http://www.usinenouvelle.com/editori...-paris.N315236
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Old February 24th, 2015, 02:30 AM   #1793
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Still no news about that idea of an extension of RER E services to Meaux taking over Transilien P?
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Old February 24th, 2015, 11:56 AM   #1794
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In my opinion, it is better to keep this service to the Transilien P.
I think that in the future the RER C and D may lose some services in favor of more express services to the terminal stations.
Transilien R for Gare de Lyon and maybe a new Transilien network for Gare d'Austerlitz.
The RER C has already lost its branch to Argenteuil which was transferred to the Transilien J.

______________________________________

Meaux

Z 50000 are for the "local service" between Gare de l'Est and Meaux.
It serves every stations between Chelles and Meaux, stations located before Chelles are served by the RER E.

Z 20500 from Gare de l'Est heading towards Château-Thierry





B 82500 from Gare de l'Est heading towards La Ferté-Milon

Inside a Z 50000 leaving Meaux for Gare de l'Est
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Old February 25th, 2015, 12:28 AM   #1795
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Quote:
Originally Posted by Minato ku View Post
In my opinion, it is better to keep this service to the Transilien P.

Z 50000 are for the "local service" between Gare de l'Est and Meaux.
It serves every stations between Chelles and Meaux, stations located before Chelles are served by the RER E.
These are not so much "local". I mean, from Gare de l'Est they call only at Chelles-Gournay, Vaires-Torcy, Lagny-Thorigny, and Esbly before reaching Meaux.

Btw, how many kilometres are there between Gare de l'Est and Château-Thierry? And between Gare de l'Est and Meaux?

Quote:
Originally Posted by Minato ku View Post
Z 20500 from Gare de l'Est heading towards Château-Thierry
I used this rolling stock on a service to Meaux, they ressemble a lot Renfe class 450 EMUs. Class Z 20500 must be the original ones.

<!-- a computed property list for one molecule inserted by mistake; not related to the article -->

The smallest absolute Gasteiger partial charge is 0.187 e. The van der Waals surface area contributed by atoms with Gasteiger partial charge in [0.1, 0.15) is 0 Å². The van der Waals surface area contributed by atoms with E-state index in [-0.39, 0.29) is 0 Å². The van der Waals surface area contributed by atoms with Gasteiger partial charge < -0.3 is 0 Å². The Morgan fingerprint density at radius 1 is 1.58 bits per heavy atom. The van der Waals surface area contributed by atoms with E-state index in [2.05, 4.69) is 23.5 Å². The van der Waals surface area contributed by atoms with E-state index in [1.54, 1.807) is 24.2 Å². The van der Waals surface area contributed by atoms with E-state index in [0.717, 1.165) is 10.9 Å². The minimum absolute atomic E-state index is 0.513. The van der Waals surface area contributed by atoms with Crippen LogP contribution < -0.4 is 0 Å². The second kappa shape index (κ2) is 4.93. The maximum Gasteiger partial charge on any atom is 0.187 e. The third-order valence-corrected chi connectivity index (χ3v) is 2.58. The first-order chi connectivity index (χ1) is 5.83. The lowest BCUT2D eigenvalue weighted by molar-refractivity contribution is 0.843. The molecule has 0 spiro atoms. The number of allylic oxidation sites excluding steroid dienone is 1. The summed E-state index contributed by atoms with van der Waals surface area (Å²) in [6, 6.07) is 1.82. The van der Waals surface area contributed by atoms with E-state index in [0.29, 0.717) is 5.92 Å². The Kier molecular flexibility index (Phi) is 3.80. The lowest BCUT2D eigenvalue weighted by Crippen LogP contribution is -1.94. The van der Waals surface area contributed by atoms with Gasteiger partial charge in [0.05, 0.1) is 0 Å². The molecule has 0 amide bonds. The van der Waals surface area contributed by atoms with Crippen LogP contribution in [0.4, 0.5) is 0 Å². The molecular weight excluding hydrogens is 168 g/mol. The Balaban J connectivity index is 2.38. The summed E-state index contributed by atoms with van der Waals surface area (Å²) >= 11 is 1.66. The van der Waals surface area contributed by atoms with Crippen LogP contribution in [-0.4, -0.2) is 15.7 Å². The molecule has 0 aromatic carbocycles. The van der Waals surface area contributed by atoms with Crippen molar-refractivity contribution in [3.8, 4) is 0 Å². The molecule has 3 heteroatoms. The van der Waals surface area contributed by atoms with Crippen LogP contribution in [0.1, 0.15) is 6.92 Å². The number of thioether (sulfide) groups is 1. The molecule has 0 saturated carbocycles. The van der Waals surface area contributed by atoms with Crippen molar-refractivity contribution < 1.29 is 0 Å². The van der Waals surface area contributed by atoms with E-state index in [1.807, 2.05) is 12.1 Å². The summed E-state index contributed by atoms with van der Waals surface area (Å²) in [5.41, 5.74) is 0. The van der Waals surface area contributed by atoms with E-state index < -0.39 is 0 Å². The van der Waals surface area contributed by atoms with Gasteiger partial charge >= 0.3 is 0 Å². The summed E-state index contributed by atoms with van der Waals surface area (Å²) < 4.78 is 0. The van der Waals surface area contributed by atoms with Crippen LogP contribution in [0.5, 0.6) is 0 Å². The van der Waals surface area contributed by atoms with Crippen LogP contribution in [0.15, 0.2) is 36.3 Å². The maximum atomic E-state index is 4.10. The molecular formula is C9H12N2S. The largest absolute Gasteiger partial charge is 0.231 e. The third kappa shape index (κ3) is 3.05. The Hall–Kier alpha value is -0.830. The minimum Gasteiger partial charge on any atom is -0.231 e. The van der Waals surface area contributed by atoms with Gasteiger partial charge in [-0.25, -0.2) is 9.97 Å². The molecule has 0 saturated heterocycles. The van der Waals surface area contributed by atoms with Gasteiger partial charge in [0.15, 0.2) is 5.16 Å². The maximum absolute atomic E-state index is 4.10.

I also used a BB67X00+RIB on a La Ferté Milon-Gare de l'Est service.

Quote:
Originally Posted by Minato ku View Post
B 82500 from Gare de l'Est heading towards La Ferté-Milon
I used this between Meaux and La Ferté Milon.
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Old February 25th, 2015, 10:16 PM   #1796
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By local, I meant, the service between Gare de l'Est and Meaux with the highest number of stops.
Meaux is at 44 km of Gare de l'Est
Château-Thierry is at 94 km of Gare de l'Est

Z 20500 has been produced between 1988 and 1998, it is in service in the RER C, RER D, Transilien P and R.
_______________________________________________

Versailles-Chantiers
Renovation and construction of a new hall.


















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Old February 26th, 2015, 03:43 AM   #1797
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Why are the platforms so low at some stations?
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Old February 26th, 2015, 09:45 PM   #1798
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Well, Paris suburban railway network is mix of several networks with several height of platform.
Some are hight, others are low, there are been some heightening works in many station but there are still a lot of stations with low platforms.
I don't know if they will increase the height of the platforms at Versailles Chantier. I hope they will do.
_______________________________________

Chaville-Rive-Gauche
I took these pictures in September, it was the end of the heightening work for the patform of this station










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Old February 27th, 2015, 09:11 AM   #1799
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If you are going from A to B and you can either take the Metro or RER, do you pay more for the RER?
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Old February 27th, 2015, 09:42 AM   #1800
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No, if you stay inside the city of Paris boundaries, the fare is the same. But if you travel in the suburbs, the RER fare will be more expensive. For instance, if you go to La Defense, you can either take the line 1 or RER A but RER will be more expensive.